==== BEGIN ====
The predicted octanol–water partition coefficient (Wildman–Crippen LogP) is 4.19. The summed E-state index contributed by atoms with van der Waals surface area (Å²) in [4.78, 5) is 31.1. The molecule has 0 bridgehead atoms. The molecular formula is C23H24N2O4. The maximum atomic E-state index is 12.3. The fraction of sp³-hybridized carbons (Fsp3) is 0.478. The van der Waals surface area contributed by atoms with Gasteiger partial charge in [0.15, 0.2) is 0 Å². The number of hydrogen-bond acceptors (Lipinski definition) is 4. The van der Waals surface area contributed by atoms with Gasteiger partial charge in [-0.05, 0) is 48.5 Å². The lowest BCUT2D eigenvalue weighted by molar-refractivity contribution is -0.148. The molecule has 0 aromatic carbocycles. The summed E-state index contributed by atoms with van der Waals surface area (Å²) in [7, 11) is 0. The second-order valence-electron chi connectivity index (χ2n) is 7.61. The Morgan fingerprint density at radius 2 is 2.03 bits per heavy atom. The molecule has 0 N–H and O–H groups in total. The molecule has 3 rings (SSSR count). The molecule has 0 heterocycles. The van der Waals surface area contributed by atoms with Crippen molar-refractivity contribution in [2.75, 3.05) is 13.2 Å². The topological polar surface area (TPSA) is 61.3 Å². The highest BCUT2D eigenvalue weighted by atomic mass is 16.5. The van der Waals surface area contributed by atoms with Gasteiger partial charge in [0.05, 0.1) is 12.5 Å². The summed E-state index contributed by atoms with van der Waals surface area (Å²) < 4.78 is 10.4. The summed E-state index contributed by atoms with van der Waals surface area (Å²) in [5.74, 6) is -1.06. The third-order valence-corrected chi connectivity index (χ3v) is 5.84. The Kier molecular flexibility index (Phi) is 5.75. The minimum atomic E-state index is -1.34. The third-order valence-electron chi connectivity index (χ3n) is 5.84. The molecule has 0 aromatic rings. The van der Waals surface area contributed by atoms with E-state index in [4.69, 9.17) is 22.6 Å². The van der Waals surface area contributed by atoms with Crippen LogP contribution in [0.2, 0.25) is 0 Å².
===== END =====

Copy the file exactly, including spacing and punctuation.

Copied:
The predicted octanol–water partition coefficient (Wildman–Crippen LogP) is 4.19. The summed E-state index contributed by atoms with van der Waals surface area (Å²) in [4.78, 5) is 31.1. The molecule has 0 bridgehead atoms. The molecular formula is C23H24N2O4. The maximum atomic E-state index is 12.3. The fraction of sp³-hybridized carbons (Fsp3) is 0.478. The van der Waals surface area contributed by atoms with Gasteiger partial charge in [0.15, 0.2) is 0 Å². The number of hydrogen-bond acceptors (Lipinski definition) is 4. The van der Waals surface area contributed by atoms with Gasteiger partial charge in [-0.05, 0) is 48.5 Å². The lowest BCUT2D eigenvalue weighted by molar-refractivity contribution is -0.148. The molecule has 0 aromatic carbocycles. The summed E-state index contributed by atoms with van der Waals surface area (Å²) in [7, 11) is 0. The second-order valence-electron chi connectivity index (χ2n) is 7.61. The Morgan fingerprint density at radius 2 is 2.03 bits per heavy atom. The molecule has 0 N–H and O–H groups in total. The molecule has 3 rings (SSSR count). The molecule has 0 heterocycles. The van der Waals surface area contributed by atoms with Crippen molar-refractivity contribution in [2.75, 3.05) is 13.2 Å². The topological polar surface area (TPSA) is 61.3 Å². The highest BCUT2D eigenvalue weighted by atomic mass is 16.5. The van der Waals surface area contributed by atoms with Gasteiger partial charge in [0.05, 0.1) is 12.5 Å². The summed E-state index contributed by atoms with van der Waals surface area (Å²) < 4.78 is 10.4. The summed E-state index contributed by atoms with van der Waals surface area (Å²) in [5.74, 6) is -1.06. The third-order valence-corrected chi connectivity index (χ3v) is 5.84. The Kier molecular flexibility index (Phi) is 5.75. The minimum atomic E-state index is -1.34. The third-order valence-electron chi connectivity index (χ3n) is 5.84. The molecule has 0 aromatic rings. The van der Waals surface area contributed by atoms with E-state index in [4.69, 9.17) is 22.6 Å². The van der Waals surface area contributed by atoms with Crippen LogP contribution in [0.2, 0.25) is 0 Å².